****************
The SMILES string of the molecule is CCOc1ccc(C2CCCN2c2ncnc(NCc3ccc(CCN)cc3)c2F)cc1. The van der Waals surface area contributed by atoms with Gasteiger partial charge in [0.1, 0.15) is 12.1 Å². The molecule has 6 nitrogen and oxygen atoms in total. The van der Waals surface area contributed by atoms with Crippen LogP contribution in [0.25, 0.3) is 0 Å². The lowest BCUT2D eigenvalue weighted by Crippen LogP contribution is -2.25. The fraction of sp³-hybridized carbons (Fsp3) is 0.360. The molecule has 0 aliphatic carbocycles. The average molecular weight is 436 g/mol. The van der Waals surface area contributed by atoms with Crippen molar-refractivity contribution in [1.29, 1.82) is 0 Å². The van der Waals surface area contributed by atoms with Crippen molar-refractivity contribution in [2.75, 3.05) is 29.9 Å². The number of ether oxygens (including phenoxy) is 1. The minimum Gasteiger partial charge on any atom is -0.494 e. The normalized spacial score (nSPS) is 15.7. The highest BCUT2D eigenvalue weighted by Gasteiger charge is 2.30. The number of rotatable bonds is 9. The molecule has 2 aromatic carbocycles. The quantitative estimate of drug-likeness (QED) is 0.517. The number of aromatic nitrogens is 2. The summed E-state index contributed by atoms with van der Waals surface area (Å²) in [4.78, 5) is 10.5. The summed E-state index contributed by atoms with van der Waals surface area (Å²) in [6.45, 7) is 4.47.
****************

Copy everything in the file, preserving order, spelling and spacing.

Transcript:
The SMILES string of the molecule is CCOc1ccc(C2CCCN2c2ncnc(NCc3ccc(CCN)cc3)c2F)cc1. The van der Waals surface area contributed by atoms with Gasteiger partial charge in [0.1, 0.15) is 12.1 Å². The molecule has 6 nitrogen and oxygen atoms in total. The van der Waals surface area contributed by atoms with Crippen LogP contribution in [0.25, 0.3) is 0 Å². The lowest BCUT2D eigenvalue weighted by Crippen LogP contribution is -2.25. The fraction of sp³-hybridized carbons (Fsp3) is 0.360. The molecule has 0 aliphatic carbocycles. The average molecular weight is 436 g/mol. The van der Waals surface area contributed by atoms with Crippen molar-refractivity contribution in [1.29, 1.82) is 0 Å². The van der Waals surface area contributed by atoms with Crippen molar-refractivity contribution in [2.75, 3.05) is 29.9 Å². The number of ether oxygens (including phenoxy) is 1. The minimum Gasteiger partial charge on any atom is -0.494 e. The normalized spacial score (nSPS) is 15.7. The highest BCUT2D eigenvalue weighted by Gasteiger charge is 2.30. The number of rotatable bonds is 9. The molecule has 2 aromatic carbocycles. The quantitative estimate of drug-likeness (QED) is 0.517. The number of aromatic nitrogens is 2. The summed E-state index contributed by atoms with van der Waals surface area (Å²) in [4.78, 5) is 10.5. The summed E-state index contributed by atoms with van der Waals surface area (Å²) in [6.45, 7) is 4.47.